Duomo di Milano is one of the most beautiful cathedrals in the world and one of the most popular attractions in Milan, northern Italy. 

It is also known as the Milan Cathedral and tickets begin at €3 and go up in price depending on how many areas of the cathedral you wish to explore. Here’s a complete guide with information for visitors about opening hours, entrance fees, history and facts about Duomo di Milano.

Duomo di Milano tickets

Ticket Type Full Children (Aged 6 – 11)
Cathedral Single Ticket €3 €2
Culture Pass €8 €4
Culture Pass Fast Track €25 €13
Duomo Pass Lift    
Rooftops (Fast-track access by lift) €23 €12
Rooftops (Access by lift) €14 €7
Rooftops (Access by stairs) €10 €5
Crypt of St. Charles Free entry  
Duomo Museum €3 €1

The entrance to the Milan Cathedral is organized via a time slot basis and visitors must pick a start time for their visit and arrive at the selected time. Most tickets are valid across three days and grant one time access to a particular area of the historical complex.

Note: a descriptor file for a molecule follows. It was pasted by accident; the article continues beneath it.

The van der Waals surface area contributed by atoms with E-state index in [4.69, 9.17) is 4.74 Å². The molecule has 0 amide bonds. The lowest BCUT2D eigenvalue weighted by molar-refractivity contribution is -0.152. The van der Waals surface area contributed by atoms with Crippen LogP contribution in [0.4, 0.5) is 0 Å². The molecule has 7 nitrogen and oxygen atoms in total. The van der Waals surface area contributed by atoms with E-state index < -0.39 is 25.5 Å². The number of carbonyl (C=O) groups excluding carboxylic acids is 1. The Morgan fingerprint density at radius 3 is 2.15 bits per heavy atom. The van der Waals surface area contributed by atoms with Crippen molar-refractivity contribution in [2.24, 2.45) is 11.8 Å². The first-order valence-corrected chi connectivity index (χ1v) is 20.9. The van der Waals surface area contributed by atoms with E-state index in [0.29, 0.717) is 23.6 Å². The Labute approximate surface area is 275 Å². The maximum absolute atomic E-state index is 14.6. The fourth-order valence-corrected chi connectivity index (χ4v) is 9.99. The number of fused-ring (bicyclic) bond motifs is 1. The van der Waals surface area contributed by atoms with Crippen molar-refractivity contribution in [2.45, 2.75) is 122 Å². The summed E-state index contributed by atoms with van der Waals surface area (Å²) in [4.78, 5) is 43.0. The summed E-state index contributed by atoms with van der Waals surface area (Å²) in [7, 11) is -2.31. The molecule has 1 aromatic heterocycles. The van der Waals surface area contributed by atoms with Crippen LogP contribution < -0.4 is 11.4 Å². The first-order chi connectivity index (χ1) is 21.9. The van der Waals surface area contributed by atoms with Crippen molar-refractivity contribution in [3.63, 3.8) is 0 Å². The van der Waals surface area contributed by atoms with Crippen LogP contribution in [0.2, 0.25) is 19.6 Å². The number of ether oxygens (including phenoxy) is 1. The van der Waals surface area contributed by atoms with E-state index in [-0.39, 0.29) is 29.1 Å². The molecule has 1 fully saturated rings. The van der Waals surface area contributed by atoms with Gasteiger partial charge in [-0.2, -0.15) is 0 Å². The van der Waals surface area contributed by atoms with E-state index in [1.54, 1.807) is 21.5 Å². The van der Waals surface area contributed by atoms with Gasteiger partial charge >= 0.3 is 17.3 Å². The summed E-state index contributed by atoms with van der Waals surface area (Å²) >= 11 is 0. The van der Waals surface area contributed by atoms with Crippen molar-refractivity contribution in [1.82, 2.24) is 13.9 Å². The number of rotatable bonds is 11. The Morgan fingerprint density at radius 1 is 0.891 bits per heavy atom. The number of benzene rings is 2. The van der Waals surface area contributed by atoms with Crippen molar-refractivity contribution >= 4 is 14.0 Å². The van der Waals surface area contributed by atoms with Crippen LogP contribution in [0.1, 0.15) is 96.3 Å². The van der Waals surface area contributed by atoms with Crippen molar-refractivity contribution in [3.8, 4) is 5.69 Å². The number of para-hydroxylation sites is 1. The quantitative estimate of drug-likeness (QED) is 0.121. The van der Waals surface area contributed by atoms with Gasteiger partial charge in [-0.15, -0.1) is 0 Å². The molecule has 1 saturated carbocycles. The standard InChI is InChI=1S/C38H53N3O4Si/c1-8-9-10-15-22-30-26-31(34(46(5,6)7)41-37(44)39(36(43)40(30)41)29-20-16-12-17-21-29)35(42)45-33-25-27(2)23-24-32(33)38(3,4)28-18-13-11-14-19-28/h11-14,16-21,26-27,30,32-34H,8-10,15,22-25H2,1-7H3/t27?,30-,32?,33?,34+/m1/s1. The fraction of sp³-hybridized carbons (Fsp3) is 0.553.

Duomo di Milano interior

Photo: Milosz Maslanka / Shutterstock.com

Culture Pass

The Culture Pass includes access to the Cathedral, the Crypt of St. Charles, the Archeological Area, the Duomo Museum, the Church of San Gottardo, and any exhibitions.

Culture Pass Fast Track

The Culture Pass Fast Track includes fast track access to the Cathedral, the Crypt of St. Charles, the Archeological Area, the Duomo Museum, the Church of San Gottardo, and any exhibitions. Enjoy reduced waiting times!

Opening Hours

Milan Cathedral (single ticket):

Everyday: 8am – 7pm (last entrance at 6:10pm)

Duomo di Milano Rooftop:

Everyday: 9am – 7pm (last entrance at 6:10pm)

Crypt of St. Charles:

  • Monday – Friday: 11am – 5:30pm
  • Saturday: 11am – 5pm
  • Sunday: 1:30pm – 3:30pm

(Last entry 15 minutes before closing)

Duomo Museum Opening Times: